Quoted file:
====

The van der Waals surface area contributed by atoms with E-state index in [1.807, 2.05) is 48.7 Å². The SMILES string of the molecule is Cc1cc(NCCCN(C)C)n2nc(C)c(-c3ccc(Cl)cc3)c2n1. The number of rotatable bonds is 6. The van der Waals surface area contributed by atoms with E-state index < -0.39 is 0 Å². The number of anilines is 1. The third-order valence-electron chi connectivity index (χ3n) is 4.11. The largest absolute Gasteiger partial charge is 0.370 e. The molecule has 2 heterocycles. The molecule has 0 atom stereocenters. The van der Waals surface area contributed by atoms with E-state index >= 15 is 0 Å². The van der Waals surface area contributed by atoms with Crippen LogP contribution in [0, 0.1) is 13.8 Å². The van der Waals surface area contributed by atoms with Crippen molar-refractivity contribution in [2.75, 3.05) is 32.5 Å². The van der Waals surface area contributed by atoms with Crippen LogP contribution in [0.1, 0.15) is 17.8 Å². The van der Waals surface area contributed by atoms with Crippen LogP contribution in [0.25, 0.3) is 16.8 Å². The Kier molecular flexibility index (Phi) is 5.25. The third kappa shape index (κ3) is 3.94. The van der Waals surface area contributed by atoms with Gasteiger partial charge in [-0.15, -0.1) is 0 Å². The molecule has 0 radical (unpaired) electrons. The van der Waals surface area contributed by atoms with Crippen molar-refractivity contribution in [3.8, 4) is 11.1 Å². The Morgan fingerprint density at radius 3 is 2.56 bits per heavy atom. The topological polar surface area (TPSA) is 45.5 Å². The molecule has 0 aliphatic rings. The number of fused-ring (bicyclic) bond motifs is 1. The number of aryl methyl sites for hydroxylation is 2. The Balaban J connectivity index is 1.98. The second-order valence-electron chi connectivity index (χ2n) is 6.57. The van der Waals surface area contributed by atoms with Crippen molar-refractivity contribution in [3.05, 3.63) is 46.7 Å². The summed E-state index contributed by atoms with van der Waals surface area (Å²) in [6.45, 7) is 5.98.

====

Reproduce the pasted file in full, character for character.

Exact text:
The van der Waals surface area contributed by atoms with E-state index in [1.807, 2.05) is 48.7 Å². The SMILES string of the molecule is Cc1cc(NCCCN(C)C)n2nc(C)c(-c3ccc(Cl)cc3)c2n1. The number of rotatable bonds is 6. The van der Waals surface area contributed by atoms with E-state index < -0.39 is 0 Å². The number of anilines is 1. The third-order valence-electron chi connectivity index (χ3n) is 4.11. The largest absolute Gasteiger partial charge is 0.370 e. The molecule has 2 heterocycles. The molecule has 0 atom stereocenters. The van der Waals surface area contributed by atoms with E-state index >= 15 is 0 Å². The van der Waals surface area contributed by atoms with Crippen LogP contribution in [0, 0.1) is 13.8 Å². The van der Waals surface area contributed by atoms with Crippen molar-refractivity contribution in [2.75, 3.05) is 32.5 Å². The van der Waals surface area contributed by atoms with Crippen LogP contribution in [0.1, 0.15) is 17.8 Å². The van der Waals surface area contributed by atoms with Crippen LogP contribution in [0.25, 0.3) is 16.8 Å². The Kier molecular flexibility index (Phi) is 5.25. The third kappa shape index (κ3) is 3.94. The van der Waals surface area contributed by atoms with Gasteiger partial charge in [-0.15, -0.1) is 0 Å². The molecule has 0 radical (unpaired) electrons. The van der Waals surface area contributed by atoms with Crippen molar-refractivity contribution in [3.8, 4) is 11.1 Å². The Morgan fingerprint density at radius 3 is 2.56 bits per heavy atom. The topological polar surface area (TPSA) is 45.5 Å². The molecule has 0 aliphatic rings. The number of fused-ring (bicyclic) bond motifs is 1. The number of aryl methyl sites for hydroxylation is 2. The Balaban J connectivity index is 1.98. The second-order valence-electron chi connectivity index (χ2n) is 6.57. The van der Waals surface area contributed by atoms with Crippen molar-refractivity contribution in [3.05, 3.63) is 46.7 Å². The summed E-state index contributed by atoms with van der Waals surface area (Å²) in [6.45, 7) is 5.98.